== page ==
In his video Deconversion—The End (HERE), Chris, the young atheist whose testimony I’m discussing, comes face to face with the end of the professor’s argument: namely, God doesn’t exist, or at least there is no compelling evidence that would point to his existence. He begins by asking: “Chris, do you see it is possible that all of this: the entire history of religion, the entire history of the world, the entire history of the universe and your entire religious life, could have happened without God actually existing?”
One thing I’ve noticed on the discussion boards I once perused is that most often the people who challenge me to have an ‘open mind’ are pretty one sided in their approach to a debate. They never admit error. If defeated, they simply stop discussing, but they appear again later in a discussion with someone else, bringing up the same arguments that I neutralized or overpowered in a previous debate with them. The Christian is expected to have an open mind, but this attitude is never embraced by the one opposing the Christian, or at least it has never been my experience in any of my debates to have one admit his error or concede that his argument was at least neutralized by anything I had said (although obviously it was, since they had no comeback). Conversely, I have admitted error; I have conceded debates; I have told others taking an opposing position to mine that their statement has neutralized the thrust of my argument and I had to reconsider how I might be able to support my faith in that particular area.
I expect the discussion between Chris and the professor was pretty one-sided as well, as far as an open mind was concerned. The one with the open mind was Chris. He sought out truth above all else, but this was not so with the professor, as far as I am able to see in Chris’ testimonial videos. The professor already knew ‘the truth’, so he assumed the posture of a smooth and steadfast mast meant to take the ship where it needed to go. Like the nonstick properties of Teflon, none of Chris’ arguments could stick to the professor. After all, it was the professor not Chris who had all the experience.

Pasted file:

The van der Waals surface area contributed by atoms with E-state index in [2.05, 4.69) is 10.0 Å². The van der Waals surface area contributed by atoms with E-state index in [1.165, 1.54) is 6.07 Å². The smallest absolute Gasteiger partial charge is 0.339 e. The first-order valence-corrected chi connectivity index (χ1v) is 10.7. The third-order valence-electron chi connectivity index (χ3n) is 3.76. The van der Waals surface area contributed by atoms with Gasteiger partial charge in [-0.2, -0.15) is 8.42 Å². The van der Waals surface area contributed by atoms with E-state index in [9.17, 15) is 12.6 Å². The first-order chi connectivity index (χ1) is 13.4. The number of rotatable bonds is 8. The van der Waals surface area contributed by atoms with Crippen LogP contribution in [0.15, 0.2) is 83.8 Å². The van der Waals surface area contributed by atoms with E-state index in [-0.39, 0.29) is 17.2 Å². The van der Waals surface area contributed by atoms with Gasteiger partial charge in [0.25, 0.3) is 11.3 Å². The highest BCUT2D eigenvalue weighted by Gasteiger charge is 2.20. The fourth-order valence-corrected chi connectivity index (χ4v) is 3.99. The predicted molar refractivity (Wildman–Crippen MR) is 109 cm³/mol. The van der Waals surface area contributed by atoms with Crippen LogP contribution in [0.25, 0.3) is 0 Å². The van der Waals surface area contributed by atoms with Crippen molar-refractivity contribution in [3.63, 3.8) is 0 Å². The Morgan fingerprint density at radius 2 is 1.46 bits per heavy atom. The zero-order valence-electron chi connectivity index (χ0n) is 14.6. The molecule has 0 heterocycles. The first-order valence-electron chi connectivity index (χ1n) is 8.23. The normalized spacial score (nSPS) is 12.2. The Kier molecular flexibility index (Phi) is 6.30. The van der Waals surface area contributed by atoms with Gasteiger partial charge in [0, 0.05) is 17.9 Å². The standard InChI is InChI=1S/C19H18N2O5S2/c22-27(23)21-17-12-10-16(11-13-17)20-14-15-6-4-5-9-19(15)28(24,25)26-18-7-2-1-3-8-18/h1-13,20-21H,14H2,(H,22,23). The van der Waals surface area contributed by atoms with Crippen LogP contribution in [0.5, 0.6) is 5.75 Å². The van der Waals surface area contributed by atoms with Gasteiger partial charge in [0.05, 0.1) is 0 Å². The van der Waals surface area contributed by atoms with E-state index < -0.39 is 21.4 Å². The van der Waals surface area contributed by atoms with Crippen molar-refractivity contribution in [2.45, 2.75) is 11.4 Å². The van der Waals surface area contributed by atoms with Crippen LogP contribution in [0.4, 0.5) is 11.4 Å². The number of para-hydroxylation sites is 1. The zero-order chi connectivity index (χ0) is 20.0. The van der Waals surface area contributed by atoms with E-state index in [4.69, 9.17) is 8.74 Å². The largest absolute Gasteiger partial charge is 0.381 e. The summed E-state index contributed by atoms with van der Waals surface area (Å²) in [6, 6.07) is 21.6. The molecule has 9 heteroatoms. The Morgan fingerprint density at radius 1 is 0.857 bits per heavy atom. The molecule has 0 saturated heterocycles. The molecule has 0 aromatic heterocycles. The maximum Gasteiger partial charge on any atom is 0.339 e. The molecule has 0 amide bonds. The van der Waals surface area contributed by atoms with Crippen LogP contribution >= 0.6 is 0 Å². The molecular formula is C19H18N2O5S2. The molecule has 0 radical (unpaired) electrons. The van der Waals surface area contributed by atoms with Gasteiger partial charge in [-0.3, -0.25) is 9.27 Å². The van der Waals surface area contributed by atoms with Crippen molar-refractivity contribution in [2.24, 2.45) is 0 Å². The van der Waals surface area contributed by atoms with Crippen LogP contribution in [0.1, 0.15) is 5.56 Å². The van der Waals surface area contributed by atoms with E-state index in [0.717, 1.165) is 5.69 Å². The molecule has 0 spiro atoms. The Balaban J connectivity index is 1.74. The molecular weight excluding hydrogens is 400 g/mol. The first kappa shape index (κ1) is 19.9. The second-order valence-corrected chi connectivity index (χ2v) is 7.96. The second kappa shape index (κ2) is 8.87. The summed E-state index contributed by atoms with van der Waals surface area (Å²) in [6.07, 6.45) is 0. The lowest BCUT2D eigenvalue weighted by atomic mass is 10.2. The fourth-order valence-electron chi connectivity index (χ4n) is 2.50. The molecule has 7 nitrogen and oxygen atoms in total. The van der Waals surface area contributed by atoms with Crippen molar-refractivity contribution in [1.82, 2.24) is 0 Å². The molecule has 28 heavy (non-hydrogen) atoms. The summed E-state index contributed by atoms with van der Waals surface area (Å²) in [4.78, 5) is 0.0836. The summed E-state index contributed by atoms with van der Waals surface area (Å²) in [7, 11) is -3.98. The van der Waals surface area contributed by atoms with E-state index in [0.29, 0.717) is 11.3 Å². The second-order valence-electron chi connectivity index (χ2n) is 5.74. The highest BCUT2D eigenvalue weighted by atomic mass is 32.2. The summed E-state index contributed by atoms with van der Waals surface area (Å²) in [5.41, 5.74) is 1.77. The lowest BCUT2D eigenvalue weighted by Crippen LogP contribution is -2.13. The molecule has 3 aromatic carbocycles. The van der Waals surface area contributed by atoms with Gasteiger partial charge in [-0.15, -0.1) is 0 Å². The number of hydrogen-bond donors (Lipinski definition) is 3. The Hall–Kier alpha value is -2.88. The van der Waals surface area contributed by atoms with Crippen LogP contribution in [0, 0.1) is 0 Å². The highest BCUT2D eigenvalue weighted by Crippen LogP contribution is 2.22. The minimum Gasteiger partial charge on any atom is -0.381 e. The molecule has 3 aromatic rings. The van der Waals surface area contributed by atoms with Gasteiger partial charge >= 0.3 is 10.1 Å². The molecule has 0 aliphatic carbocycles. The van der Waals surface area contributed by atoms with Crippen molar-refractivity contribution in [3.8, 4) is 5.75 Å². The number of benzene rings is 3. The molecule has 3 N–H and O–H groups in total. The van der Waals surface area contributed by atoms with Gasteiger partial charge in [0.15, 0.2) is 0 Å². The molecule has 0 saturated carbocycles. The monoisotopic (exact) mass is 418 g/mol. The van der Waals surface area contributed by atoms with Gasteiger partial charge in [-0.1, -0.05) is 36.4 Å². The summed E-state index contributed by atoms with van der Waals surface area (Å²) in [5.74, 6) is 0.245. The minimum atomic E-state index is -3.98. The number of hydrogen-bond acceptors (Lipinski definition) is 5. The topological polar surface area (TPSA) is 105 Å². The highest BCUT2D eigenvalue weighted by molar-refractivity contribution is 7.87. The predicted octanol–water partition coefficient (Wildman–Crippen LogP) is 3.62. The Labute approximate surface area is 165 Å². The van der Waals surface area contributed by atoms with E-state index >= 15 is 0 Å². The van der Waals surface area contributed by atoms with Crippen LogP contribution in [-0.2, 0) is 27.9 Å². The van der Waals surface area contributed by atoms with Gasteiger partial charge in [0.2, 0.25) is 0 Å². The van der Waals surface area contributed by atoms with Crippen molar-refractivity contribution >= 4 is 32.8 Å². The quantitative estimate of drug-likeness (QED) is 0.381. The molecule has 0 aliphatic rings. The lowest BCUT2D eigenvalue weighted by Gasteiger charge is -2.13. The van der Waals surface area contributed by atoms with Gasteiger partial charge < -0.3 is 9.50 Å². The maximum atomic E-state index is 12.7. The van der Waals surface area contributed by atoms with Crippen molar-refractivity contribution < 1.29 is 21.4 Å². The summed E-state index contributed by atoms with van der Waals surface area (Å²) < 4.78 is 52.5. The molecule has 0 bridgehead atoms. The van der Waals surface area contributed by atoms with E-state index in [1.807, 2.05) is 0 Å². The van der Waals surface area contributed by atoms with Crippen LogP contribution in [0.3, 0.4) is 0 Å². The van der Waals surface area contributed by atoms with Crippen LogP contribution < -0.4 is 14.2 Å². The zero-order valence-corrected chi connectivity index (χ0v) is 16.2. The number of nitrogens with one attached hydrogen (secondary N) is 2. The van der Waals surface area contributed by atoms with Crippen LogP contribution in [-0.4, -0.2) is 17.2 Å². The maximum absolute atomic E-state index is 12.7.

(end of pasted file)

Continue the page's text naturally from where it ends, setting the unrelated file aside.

“Chris, do you see…” so Chris looked and saw the possibility that according to all the professor had told him God didn’t need to exist. God doesn’t answer intercessory prayer. How could he, if he already knows everything that will occur? Therefore, intercessory prayer cannot point to the existence of God. Moreover, Chris was taught that morality is independent of God. Therefore, morality, if it exists apart from God, cannot point to God’s existence. If God exists, why would he allow the professor to become deceived by his education? If the Bible is God’s word, hadn’t God inspired a very human-like book? How could the Documentary Hypothesis sound so reasonable, if the Bible truly is the word of God?
What about Chris’ experiences of God? Weren’t they strangely similar to psychological stimulations, and aren’t very complicated logical arguments required to justify God’s existence? If God is real, why did he craft a universe that could operate without him? Isn’t God an ‘unneeded’ explanation for everything in life, and doesn’t Occam’s Razor demand that we simply remove him from our knowledge (cf. Romans 1:28)? Doesn’t an ‘open mind’ require us to do this in all honesty?
Chris saw the ‘possibility’ of a universe without God, life without God in the posture the professor had taken. So he dutifully admitted to that ‘possibility’ and the professor replied: “That’s all it takes!”
“That’s all it takes…” to remove God from our knowledge (Occam’s razor), i.e. to admit he isn’t needed to account for the existence of the universe? Let’s take a closer look at the professor’s question. “Do I see it is possible that all of this: the entire history of religion, the entire history of the world, the entire history of the universe and my entire religious life, could have happened without God actually existing” (pronouns changed to first person)? My answer is “No!” Why not?
The laws of physics tell us that for every action there is a cause. According to Occam’s razor, if we try to complicate this law with convoluted logical arguments required to cause us to believe an action took place, we are simply being delusional. If something isn’t needed to explain a thing, the explanation stands without it. Therefore, **if** the Big Bang Theory is a reasonable explanation for the existence of the universe, what caused the ‘bang’? That an action took place is evident in the existence of the universe. So, what’s the primal cause?
No matter where we go in this world we find that life springs from life. This seems to be a truism which has never been contradicted in our experience. According to Occam’s razor, any complicated logical argument that is required for us to believe that life could spring spontaneously from nonlife should be cut off from a reasonable explanation. Therefore, how did the very first life on earth come into existence? What is the most reasonable and simple explanation for its occurrence?
These are two reasonable questions requiring the use of Occam’s razor, which the professor never brought up. If they are unanswerable according to the professor’s point of view and Occam’s razor, then his argument has been neutralized. And, to use his own words: “That’s all it takes!”